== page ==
As Israeli elections are called, Livni is assessed
JERUSALEM: Tzipi Livni, the foreign minister of Israel and head of the centrist Kadima Party, on Sunday officially asked President Shimon Peres to declare early elections, adding more uncertainty to her chances of becoming prime minister.
In remarks broadcast live from the presidential residence, Livni urged Peres to call the election without delay and assured him that she would win at the polls - an outcome that is by no means certain, with recent opinion surveys pointing to a likely victory for Benjamin Netanyahu, the head of the right-wing opposition party, Likud.
Peres told Livni that by law he had a few days in which to consult with other party leaders before making a decision. He added that holding elections was "not a tragedy."
"The problem is always the timing and system," he said.
Elections are now likely to take place in February or March. They were originally scheduled for 2010. The last five general elections in Israel have been held before their due dates, with none of the governments completing a full four-year term.
The failure of Livni to cobble together a governing coalition means that the departing prime minister, Ehud Olmert, who was forced to resign amid accusations of corruption, will probably remain in office for several more months until elections are held and a new government is formed.
Livni narrowly won an internal Kadima vote in September to replace Olmert at the party's helm. Kadima is the largest party in Parliament, but it holds only 29 of the 120 seats and needs the cooperation of several coalition partners to govern.
Although the Labor Party, headed by Defense Minister Ehud Barak, agreed to join a Livni-led government, smaller parties that held the balance of power made far-reaching political and budgetary demands.
Livni, who has long decried the usual Israeli politicking and has a reputation for clean governance, went a long way toward meeting the demands of Shas, an ultra-Orthodox party that sits in the Olmert government, for a substantial increase in child allowances. But she balked at the full increase and refused to acquiesce to another Shas condition: that the status of Jerusalem should not be broached in negotiations with the Palestinians.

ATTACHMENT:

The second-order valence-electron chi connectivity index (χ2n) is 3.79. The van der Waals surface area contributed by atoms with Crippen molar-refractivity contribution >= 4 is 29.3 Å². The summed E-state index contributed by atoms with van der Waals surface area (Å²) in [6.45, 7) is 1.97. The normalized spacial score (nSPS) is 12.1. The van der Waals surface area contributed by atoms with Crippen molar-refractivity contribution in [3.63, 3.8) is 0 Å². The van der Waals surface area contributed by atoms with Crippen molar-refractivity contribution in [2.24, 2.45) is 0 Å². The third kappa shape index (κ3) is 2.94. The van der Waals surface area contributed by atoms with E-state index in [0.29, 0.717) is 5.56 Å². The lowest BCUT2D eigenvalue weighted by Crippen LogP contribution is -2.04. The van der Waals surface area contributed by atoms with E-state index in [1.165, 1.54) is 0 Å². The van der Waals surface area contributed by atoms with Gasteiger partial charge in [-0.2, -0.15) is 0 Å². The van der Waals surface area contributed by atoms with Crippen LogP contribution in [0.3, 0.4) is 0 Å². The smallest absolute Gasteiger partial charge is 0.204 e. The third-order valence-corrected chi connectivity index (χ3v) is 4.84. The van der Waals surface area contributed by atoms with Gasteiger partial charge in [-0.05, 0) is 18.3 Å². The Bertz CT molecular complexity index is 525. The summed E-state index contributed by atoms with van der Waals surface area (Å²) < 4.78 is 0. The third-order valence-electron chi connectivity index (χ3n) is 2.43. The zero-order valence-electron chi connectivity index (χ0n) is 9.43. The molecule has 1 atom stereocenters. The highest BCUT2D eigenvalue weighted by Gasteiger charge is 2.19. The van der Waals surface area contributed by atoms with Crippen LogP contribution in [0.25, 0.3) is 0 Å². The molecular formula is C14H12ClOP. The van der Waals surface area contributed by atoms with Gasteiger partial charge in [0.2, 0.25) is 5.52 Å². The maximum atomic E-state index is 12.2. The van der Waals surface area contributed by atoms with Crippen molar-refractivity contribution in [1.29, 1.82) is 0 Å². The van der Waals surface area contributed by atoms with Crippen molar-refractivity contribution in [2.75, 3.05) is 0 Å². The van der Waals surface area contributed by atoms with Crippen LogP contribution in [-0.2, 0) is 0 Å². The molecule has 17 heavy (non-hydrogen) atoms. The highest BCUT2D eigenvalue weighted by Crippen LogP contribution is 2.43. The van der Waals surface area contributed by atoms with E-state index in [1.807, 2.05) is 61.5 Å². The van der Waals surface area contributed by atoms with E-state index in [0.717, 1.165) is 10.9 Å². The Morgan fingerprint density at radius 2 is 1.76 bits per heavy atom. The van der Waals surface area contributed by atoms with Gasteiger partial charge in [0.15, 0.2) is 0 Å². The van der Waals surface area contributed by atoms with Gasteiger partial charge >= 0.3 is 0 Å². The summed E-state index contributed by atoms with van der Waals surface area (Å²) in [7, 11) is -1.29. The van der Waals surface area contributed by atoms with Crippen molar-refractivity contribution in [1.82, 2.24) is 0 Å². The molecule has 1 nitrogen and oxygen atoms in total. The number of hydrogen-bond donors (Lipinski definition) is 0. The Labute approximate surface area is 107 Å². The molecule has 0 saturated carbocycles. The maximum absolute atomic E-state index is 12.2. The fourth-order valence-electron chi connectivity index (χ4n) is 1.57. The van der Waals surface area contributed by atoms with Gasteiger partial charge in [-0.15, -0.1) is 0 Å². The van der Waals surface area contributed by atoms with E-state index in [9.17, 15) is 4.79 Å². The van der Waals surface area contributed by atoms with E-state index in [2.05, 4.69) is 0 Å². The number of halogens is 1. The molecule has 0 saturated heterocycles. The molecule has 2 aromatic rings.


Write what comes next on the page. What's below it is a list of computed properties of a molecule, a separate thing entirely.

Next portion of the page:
"I was also prepared to pay prices for the establishment of a government, but I was not willing to trade in the economic and diplomatic future of Israel or the hope for a better future and different politics," Livni said.
Tzachi Hanegbi, a Livni associate and legislator who handled the coalition negotiations on behalf of Kadima, told Israel Radio earlier Sunday, "When Tzipi Livni realized that the choice was between blackmail and going to elections, the acting prime minister decided: enough blackmail."
He added, "We will go to quick elections, and the public will choose between irresponsibility and a responsible leadership."
Politicians and commentators were debating all day whether Livni's decision to go to Peres - more than a week before her deadline for forming a coalition was officially up - was a sign of strength and leadership or an admission of defeat.
Livni's supporters commended her for not caving in to what they saw as extortion and suggested that Shas did not negotiate in good faith because it had sewn up a better, back-room deal with leaders of Likud.
The detractors of Livni, a relative newcomer to politics, said her failure to form a government proved a lack of political savvy and experience.
In the final analysis, said Gadi Wolfsfeld, a political science professor at the Hebrew University of Jerusalem, "people will interpret it according to how they felt about Livni and Kadima before."
In any case, Wolfsfeld contended, the events of the past few days would not be relevant by election time in early 2009. "In this country so many things could happen by then," he said.
Livni's failure to form a government deals a heavy blow to the peace process. As the head of Israel's negotiating team with the Palestinians, Livni - who, like Olmert, is a former rightist who defected from Likud - had made reaching an agreement on a two-state solution a high priority.
Olmert has said that as long as he remains in office, he will continue to pursue peace efforts with the Palestinians and the Syrians, who have recently engaged in indirect talks with Israel through Turkish mediators.
A transitional prime minister retains full powers under Israeli law. But analysts here say that Olmert's temporary status, together with the prospect of a new president in the United States, militates against any imminent agreements.
Also Sunday, at the weekly cabinet meeting in Jerusalem, Olmert promised to "show no tolerance" toward extremist Jewish settlers who physically and verbally attacked Israeli forces in the West Bank on Sunday.
Around 1:30 a.m., the Israeli police, border police and military forces evacuated an illegally built home near Hebron that housed Noam Federman, a well-known activist of the far right in the area, and his family.
In the ensuing violence one police officer was believed to have broken a leg and was taken to the hospital, two teenage girls tried to burn police vehicles, a dozen Palestinian vehicles were vandalized, and a Muslim cemetery in the area was spattered with paint, a police spokesman said.
A few of the settlers, who did not identify themselves, told the Israeli news media after the events that they would take revenge against the Israeli military for the evacuation.